Jesus leaves Samaria and heads north to Galilee. He is welcomed on the same basis as He was in John 2:23. These people had seen His signs in Jerusalem (v. 45). He comes again to Cana and is visited by a ″royal official″-either a man of royal blood or a high official of Herod’s court (v. 46). This man has a sick son who is close to death and he begs Jesus to come down to Capernaum. Nothing undermines self-sufficiency as thoroughly as the threat of death hanging over our children.
There are two words repeated throughout this section. The first is ″believe″. In Greek, words are positioned for emphasis at the beginning or end of a clause, such as in verses 48 and 53:
- Jesus says people won’t believe without a sign (v. 48). However, this official believes without having seen a sign.
- Jesus tells him to go, as his son will live. The man believes and departs (v. 50).
- Unlike Jairus (Mark 5:35), who was met by men with the news that his daughter was dead, this man hears from his servants that his son lives. When the man finds out that it was 1:00 p.m., the same time that Jesus declared his son would live, he and his household-family and servants- all believe (v. 53).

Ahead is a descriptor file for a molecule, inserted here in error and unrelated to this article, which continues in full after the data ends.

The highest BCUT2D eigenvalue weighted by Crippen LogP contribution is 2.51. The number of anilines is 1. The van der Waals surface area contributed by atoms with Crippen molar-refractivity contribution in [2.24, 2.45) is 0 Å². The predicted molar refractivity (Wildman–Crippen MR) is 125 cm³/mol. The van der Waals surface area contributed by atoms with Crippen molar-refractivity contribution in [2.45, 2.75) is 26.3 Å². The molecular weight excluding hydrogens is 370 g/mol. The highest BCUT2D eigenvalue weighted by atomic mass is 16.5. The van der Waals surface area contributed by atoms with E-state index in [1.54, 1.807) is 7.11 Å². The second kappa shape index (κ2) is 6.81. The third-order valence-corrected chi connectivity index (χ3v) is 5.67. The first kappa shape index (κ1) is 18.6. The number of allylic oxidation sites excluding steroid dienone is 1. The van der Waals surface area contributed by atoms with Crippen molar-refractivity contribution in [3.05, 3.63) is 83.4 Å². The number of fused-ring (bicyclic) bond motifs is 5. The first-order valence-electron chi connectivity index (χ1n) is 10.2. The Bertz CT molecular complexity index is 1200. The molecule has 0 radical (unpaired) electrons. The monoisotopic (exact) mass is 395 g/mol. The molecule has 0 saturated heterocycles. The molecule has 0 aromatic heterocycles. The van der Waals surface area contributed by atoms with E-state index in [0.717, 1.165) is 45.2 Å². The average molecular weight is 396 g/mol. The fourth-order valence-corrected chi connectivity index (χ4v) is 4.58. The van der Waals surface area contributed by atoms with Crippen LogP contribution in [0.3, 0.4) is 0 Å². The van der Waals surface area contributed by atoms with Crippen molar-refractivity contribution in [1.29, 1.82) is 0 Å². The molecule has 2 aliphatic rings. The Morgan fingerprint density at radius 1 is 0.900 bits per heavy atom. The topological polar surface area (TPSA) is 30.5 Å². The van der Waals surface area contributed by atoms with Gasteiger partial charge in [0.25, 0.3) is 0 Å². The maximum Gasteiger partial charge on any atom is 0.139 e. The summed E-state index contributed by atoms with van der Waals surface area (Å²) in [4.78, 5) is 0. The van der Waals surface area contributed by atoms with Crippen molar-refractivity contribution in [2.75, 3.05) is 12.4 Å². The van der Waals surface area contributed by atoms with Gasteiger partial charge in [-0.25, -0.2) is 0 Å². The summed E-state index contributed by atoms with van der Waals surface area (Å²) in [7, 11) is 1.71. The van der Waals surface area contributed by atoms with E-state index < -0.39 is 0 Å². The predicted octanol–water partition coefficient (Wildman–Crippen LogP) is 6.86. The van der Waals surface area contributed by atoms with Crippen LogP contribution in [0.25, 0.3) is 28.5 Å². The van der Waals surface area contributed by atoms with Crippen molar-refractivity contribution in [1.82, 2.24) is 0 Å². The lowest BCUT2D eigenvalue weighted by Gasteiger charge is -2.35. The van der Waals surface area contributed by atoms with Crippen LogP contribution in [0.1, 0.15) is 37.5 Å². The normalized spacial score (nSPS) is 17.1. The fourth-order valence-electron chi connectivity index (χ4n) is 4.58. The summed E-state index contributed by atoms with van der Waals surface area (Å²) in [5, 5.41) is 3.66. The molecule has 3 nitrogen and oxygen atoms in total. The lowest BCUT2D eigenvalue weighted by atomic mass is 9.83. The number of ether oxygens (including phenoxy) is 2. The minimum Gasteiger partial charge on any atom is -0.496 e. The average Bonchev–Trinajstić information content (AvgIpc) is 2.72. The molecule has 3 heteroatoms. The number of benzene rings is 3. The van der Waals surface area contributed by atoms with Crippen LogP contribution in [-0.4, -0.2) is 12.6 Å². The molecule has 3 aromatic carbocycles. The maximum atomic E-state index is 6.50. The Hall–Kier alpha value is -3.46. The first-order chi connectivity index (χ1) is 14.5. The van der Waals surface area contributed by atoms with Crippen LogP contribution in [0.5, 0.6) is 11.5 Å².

The other word repeated, and likewise placed for emphasis, is ″live″ (vv. 50, 51, 53). Jesus gives the water of life (John 4:14). Now, without any direct contact with the young man, He returns him to healthy life. The One through whom all things were made (John 1:3) simply speaks the word, as He did in John 2:8. He spoke and it was so. The healing was not gradual but instant and complete: ″Yesterday, at one in the afternoon″ (v. 52). His powerful word of creation is irresistible.
The incident begins with a boy near death. He is restored to healthy life, but spiritual life comes to the official and his household. It is belief, faith, confidence in Jesus, which links them to Jesus the life-giver, so he and his entire household believed (v. 53).
The rich have needs as well as the poor. The young can fall ill to the point of death, as do the old.
J. C. Ryle writes: ″Affliction is one of God’s medicines . . . Health is a great blessing, but sanctified disease is a greater . . . losses and crosses are better for us, if they lead us to Christ.″3
The fishermen of chapter 1, the self-righteous Pharisee of chapter 3, and the fallen woman of chapter 4 are now joined by a nobleman from the royal court. From the greatest to the least, all approach Jesus as paupers. Hymn writer A. M. Toplady describes the only manner in which we can come to Him:
Nothing in my hand I bring,
Simply to your cross I cling.
3Ryle, John, vol. 1, 255.
Think on the words ″believe″ and ″live″. Belief and life are inseparable. Do we sometimes make faith more complicated than we need to?